Are Domain Names Case Sensitive?

It’s fairly obvious, giving a direct Yes or No answer won’t do for SEO-related questions like this. In this article, we will discuss domain names and URLs to fully understand whether they are case sensitive or not, and of course, if there are minor exceptions for specific cases.

Before getting deep into it, let’s get on some geek talk. The Domain Name System (DNS) is based on ASCII which is a character encoding standard for electronic communication. These domain names based on ASCII are built to be case insensitive, which means our regular domain names like Fiverr.com or Google.com are not case sensitive. It doesn’t matter whether you typing fiverr.com or FIVERR.com or Fiverr.com, your browser will take you to the same site.

This applies to most of the domain names we have today, again, it doesn’t matter whether it’s with a .com, .net, .org, or whatever they’re not originally built to be case sensitive.

It’s that simple, the answer is No, and they’re not case sensitive. However, things kind of break down when we are looking at URLs. An actual domain name might not be case sensitive, but the URL directing to a specific page on a site with the domain can be case sensitive.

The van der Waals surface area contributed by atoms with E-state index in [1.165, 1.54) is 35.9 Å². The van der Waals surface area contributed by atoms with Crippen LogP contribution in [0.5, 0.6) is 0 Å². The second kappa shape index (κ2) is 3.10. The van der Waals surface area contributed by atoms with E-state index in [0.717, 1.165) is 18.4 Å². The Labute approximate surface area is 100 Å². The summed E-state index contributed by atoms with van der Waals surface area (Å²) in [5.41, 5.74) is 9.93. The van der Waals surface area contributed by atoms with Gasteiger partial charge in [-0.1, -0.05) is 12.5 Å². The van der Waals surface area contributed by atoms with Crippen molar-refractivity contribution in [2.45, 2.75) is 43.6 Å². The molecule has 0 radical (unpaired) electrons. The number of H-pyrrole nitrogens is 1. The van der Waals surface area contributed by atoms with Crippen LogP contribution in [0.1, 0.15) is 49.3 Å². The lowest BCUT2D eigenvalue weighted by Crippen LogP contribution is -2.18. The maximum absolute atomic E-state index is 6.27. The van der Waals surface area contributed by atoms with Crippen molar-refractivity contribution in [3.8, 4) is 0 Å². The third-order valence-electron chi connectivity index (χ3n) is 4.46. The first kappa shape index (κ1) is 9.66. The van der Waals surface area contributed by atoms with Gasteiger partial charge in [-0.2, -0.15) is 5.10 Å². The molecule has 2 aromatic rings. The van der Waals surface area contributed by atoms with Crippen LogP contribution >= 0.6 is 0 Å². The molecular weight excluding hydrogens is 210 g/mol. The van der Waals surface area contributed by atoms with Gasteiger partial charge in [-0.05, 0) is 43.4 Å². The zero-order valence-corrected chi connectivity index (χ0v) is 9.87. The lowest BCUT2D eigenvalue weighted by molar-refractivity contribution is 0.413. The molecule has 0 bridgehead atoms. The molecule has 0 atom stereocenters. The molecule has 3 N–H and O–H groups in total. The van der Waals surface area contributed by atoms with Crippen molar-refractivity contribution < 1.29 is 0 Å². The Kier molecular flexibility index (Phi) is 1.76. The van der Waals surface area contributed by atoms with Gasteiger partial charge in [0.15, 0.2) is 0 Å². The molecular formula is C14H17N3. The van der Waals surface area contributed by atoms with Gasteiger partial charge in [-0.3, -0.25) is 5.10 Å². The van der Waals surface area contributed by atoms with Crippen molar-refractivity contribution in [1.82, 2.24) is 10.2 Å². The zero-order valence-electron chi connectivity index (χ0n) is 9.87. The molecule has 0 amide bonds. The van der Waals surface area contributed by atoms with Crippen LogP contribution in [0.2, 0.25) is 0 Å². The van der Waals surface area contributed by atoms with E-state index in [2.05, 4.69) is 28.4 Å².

Having a page called on a website called “info.htm” means the URL to it will be https://website.com/info.htm. This isn’t the same as https://website.com/INFO.htm or https://website.com/Info.htm. Using any of the last two will result in a 404 error. This happens because browsers and search engines can’t find the page; there’s no page called INFO.htm or Info.htm on the website.

URL case sensitivity may become an issue for SEO when multiple versions of a URL is seen by search engines. If you have shared links to the same page but with different cases, you will have a problem. Search engines will crawl the individual links leading to the page. While both will be ranked as actual links to your website, the one with the wrong case will lead to a 404 error. Hence, you will be sharing your SEO juice between two pages with one being inaccessible instead of having it all in one.

Conclusion

Domain names are generally not built to be case sensitive, however, there are cases where specific URLs of a website can be case sensitive. There is this recent, issue with Internationalized Domain Names (IDN). These new types of domain names can contain language-specific characters, as such, can potentially be case sensitive. However, this isn’t a problem right now as IDN registration isn’t a common practice.

 

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